Debuting exclusively on Jamaicans Music, Rafter’s new video for “Convertible Jeep” will cause your brain to melt into a pool of reggae-ified gel. The good kind (of brain gel).
Directed by Lizeth Santos, the video features Rafter in an amazing Reggae Robot suit, an army of extras donned with gold future-microphones wearing multi-colored body suits, and pretty much every color possible.
Watch it on Jamaicans Music here, or below.
The album is available now. Allmusic reviewed it, saying “Everyone from Lee Perry to King Tubby, and even more modern producers like Steely & Clevie, would be impressed by the sounds [Rafter] conjures up on the record.” Buy it here.
February 17th, 2014 , by John Beeler
“Rhythm of Devotion” is out on Soundcloud. A lyrics video for “Alcohol,” another new single, is up for listening on Soundcloud.
Sisyphus will be on on March 19th, 2014.
August 3rd, 2013 , by John Beeler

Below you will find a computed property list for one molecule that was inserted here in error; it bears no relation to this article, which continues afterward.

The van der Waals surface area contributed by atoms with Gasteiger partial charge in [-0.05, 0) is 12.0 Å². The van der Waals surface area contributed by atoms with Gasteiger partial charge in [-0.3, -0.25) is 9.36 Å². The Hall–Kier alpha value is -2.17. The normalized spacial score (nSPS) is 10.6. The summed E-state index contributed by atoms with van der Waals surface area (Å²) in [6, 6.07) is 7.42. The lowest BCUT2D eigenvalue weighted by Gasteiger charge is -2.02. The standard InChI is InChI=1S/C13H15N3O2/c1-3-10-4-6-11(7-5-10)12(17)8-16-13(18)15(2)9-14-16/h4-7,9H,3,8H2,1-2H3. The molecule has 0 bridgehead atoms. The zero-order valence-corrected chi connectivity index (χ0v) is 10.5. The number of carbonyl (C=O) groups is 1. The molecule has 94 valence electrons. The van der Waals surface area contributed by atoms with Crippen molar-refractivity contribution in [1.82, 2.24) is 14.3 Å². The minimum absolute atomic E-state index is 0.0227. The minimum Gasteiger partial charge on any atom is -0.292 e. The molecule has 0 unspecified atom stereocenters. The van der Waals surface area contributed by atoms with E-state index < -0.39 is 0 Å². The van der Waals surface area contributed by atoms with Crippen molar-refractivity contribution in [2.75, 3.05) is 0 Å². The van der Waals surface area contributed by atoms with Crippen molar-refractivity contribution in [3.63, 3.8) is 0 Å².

In March, Fol Chen released their third LP, The False Alarms—pure pop on the surface, witty and appealing, but all the more satisfying for the dark and uncanny sensibility lurking just beneath. Now, Keith Musil has released a video, accompanying the album’s title track, that acutely captures the wry and ambiguous tone of Fol Chen’s eerie pop project.
Almost like a horror movie, Musil’s “The False Alarms” starts out at a spooky teenaged slumber party, but when a game of “Light as a Feather, Stiff as a Board” takes an unexpected turn, it’s not quite clear whether the audience should be frightened or elated. When the main character, played by Fol Chen vocalist Sinosa, rises from the floor, has she become liberated from gravity, or trapped in the air? Is she suspended by dark forces beyond her control, or is she levitating under her own power? The video, and Sinosa’s unsettingly serene performance, refuse to give us any simple answers.
June 19th, 2013 , by John Beeler
Chris Schlarb wanted his new video, “Seventh House,” to be more than a commercial for the record.
“The idea of making a video for promotional purposes only doesn’t hold any interest for me,” Schlarb says. Instead, he enlisted director Sahale Jensen to create a short film that would expand on the themes of the song and of the intricately constructed full-length album, Psychic Temple II.